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Old December 13th, 2012, 07:17 AM   #221
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Originally Posted by Czechicus View Post
When all the titles were used, Hungary came first, because as a kingdom, it was older than Bohemia (which was only a duchy earlier).
yes, thats why in the titulature of Polish king Władysław IV, his title of ruler of Russia was only "Grand Duke of Moscow" and it was the last of his titles as no one has recognised Moscow as "tsardom" or "empire" and it was after all the catholic states in the diplomatic queue
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Old December 13th, 2012, 07:42 AM   #222

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bohemian is not a creation of 19th century. it is the title of that country for more than 2000 years. As you said, Bohemian and Czech can be exchanged. But as we agreed, let's talk about this kingdom and not quarrel about the term.
Hmph, so Bohemia is the Czech Kingdom... but look at this 19th c. illustration of "king of Bohemia" in Sherlock Holmes' "Scandal in Bohemia":

Click the image to open in full size.

As far as I remember, according to Conan Doyle the guy (king) was supposed to be wearing shiny red boots (!), a " rich astrakhan coat" (!) and generally "give off an air of barbaric opulence" (So much for British perception of these weird lands )

Actually that sounds way more like Hungary - or even Poland for that matter - the traditional 17thc. male costume of the Polish Lithuanian Commonwealth had a strongly Turkish flavour.
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Old December 13th, 2012, 07:56 AM   #223
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And we have the same, we call ourselves magyar, while most foreign languages call us and the country Hungary or related terms. And Czechoslovaks and Yugoslav revisionist historians after world war one also started to make distinction between Uhersko for pre-1918 and Mad'arsko for the post 1918 Hungary. )
That is because Hungarians tend to consider Hungary only heir to anything what ever came out of Kingdom of Hungary. Be it people, culture or geography. This started already in 19th ct. when Hungarian elites declared everybody living in Hungary as ethnic Magyar and started to rename all non Hungarian places.

Example is Slovak coat of arms. It was part of coat of arms of Kingdom of Hungary. Hungarians often declare that Slovaks "stole" it from Hungarians. Similarly according to many Hungarians, Slovaks "stole" national anthem from them, because it is based on melody of Slovak folk song which one Hungarian composer collected and recorded while collecting folk songs of Kingdom of Hungary. That Slovak anthem was written before composer was born does not seem to confuse them. And there are many other examples. In fact many Hungarians believe Slovaks "stole" land on which they live from Hungarians.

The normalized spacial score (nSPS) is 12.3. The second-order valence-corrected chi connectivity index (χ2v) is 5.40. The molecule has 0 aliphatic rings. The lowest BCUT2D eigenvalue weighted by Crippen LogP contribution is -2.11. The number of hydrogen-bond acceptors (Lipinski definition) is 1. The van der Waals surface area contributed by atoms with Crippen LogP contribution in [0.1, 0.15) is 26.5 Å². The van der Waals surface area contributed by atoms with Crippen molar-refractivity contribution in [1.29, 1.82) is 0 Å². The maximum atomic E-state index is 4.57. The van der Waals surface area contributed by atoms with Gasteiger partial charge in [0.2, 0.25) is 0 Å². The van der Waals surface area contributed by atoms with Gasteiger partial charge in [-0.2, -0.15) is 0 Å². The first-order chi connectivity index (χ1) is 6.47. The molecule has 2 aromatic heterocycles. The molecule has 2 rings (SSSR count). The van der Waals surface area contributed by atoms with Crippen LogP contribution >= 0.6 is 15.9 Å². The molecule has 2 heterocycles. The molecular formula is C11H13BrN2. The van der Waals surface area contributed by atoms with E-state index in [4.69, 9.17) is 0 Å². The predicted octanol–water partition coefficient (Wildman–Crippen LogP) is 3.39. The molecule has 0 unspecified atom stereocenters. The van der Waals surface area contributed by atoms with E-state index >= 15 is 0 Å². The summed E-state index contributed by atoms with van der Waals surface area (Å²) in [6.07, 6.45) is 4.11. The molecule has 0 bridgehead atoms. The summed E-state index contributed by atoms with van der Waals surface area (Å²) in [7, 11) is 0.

Last edited by arras; December 13th, 2012 at 08:06 AM.
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Old December 13th, 2012, 08:03 AM   #224
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One more thing, Hungarian kingdom is in many Slavic languages (Slovak, Czech, probably south Slavic languages too) called "Uhorsko/Uhersko" or "Uhry". Likewise Austro-Hungaria was and still is called "Rakúsko-Uhorsko" or "Rakousko-Uhersko" (in Czech).

However Hungaria and Hungarians themselves are and were called Madarsko, Madari (from Magyar).

So there is clear distinction between Hungarian Kingdom and modern Hungaria itself in spoken Slavic.
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Old December 13th, 2012, 08:28 AM   #225
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Hmph, so Bohemia is the Czech Kingdom... but look at this 19th c. illustration of "king of Bohemia" in Sherlock Holmes' "Scandal in Bohemia":

Click the image to open in full size.

As far as I remember, according to Conan Doyle the guy (king) was supposed to be wearing shiny red boots (!), a " rich astrakhan coat" (!) and generally "give off an air of barbaric opulence" (So much for British perception of these weird lands )

Actually that sounds way more like Hungary - or even Poland for that matter - the traditional 17thc. male costume of the Polish Lithuanian Commonwealth had a strongly Turkish flavour.
I loved sir Conan Doyle and his stories during highschool. I loved Basrkerville dog movie with Glynis Barber. But yes this is part of unreal western pic. It is even worse...i saw several movies located to Czech where Czechs speak in Russian, wearing Russian uniforms etc... tell it to the Czechs.